Of course, if you weren’t wowed by the first movie, you’ll find little here to change your mind although it’s more out and out fun than its predecessor. If, however, you were a fan of the first, you’ll enjoy the cleverness of the twists and turns and – like me – marvel at the film’s ability to trick you once again with the advice that the closer you look, the less you’ll see. In a summer of flaccid and underwhelming sequels, “Now You See Me 2” manages to deliver exactly what you want: all the fun and intrigue of the first one, with a neat twist or two.

7/10 Score 7

Ghostbusters (2016) Review

Ghostbusters 2016I don’t know if you’ve heard, but they’ve remade “Ghostbusters” with an entirely new cast? It’s been pretty low-key and uncontroversial with almost no internet chatter around it so it might have slipped past you. Jokes. It’s been everywhere, dividing movie fandom in a way that makes the sectarian DC/ Marvel schism look like a little local difficulty.

When estranged friends and physicists Erin Gilbert (Kirsten Wiig) and Abbey Yates (Melissa McCarthy) are unexpectedly reunited thanks to a book they wrote and a local haunting, they quickly discover the world of the paranormal is far more real, and far closer to breaking through than they ever thought. Teaming up with eccentric engineer Jillian Holtzman (Kate McKinnon) and subway worker Patty Tolan (Leslie Jones) they find themselves standing as New York’s last line of defence against an invasion by the spirit realm.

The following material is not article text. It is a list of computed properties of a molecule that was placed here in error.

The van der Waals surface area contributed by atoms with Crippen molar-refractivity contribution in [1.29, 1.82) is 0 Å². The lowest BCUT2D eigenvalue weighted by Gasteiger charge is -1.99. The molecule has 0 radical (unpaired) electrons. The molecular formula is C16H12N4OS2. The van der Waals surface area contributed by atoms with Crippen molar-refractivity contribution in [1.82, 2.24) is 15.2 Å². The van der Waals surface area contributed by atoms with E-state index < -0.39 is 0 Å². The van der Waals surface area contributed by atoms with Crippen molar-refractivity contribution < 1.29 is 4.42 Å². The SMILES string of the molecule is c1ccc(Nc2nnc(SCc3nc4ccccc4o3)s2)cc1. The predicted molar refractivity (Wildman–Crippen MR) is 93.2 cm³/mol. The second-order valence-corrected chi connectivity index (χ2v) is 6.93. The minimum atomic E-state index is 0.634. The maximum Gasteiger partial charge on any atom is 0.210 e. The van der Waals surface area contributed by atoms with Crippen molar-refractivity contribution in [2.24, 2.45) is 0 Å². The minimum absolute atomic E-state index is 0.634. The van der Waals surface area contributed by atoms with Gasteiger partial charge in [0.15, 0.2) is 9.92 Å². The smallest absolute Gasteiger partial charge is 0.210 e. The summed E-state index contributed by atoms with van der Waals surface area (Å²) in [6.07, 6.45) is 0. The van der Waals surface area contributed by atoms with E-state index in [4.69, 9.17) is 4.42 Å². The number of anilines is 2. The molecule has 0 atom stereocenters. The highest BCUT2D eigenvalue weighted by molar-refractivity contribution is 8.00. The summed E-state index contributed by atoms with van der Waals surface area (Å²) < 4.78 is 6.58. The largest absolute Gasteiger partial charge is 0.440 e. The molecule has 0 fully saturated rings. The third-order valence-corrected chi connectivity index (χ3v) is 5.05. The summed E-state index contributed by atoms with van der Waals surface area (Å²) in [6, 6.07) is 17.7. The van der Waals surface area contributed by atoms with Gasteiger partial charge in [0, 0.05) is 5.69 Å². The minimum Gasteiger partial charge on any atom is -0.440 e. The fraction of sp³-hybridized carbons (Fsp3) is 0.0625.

The film opens with a spooky set-piece which not only instantly invokes the eerie library scene of the very first movie but, by centring around a foreboding portrait and vast quantities of gloopy slime also homages the flawed and lacklustre sequel. It foreshadows an ongoing compulsion the film has to revisit the touchstones of the previous movies at the expense of creating a distinct identity of its own. After the promising opening, which manages to create an effective air of creepiness and tension, the film shifts down a gear and takes far too long to build up momentum once again as it introduces us not only to the central characters of this new iteration but also the seemingly unending parade of comical background characters, all of whom seem to get their ‘bit’ to do.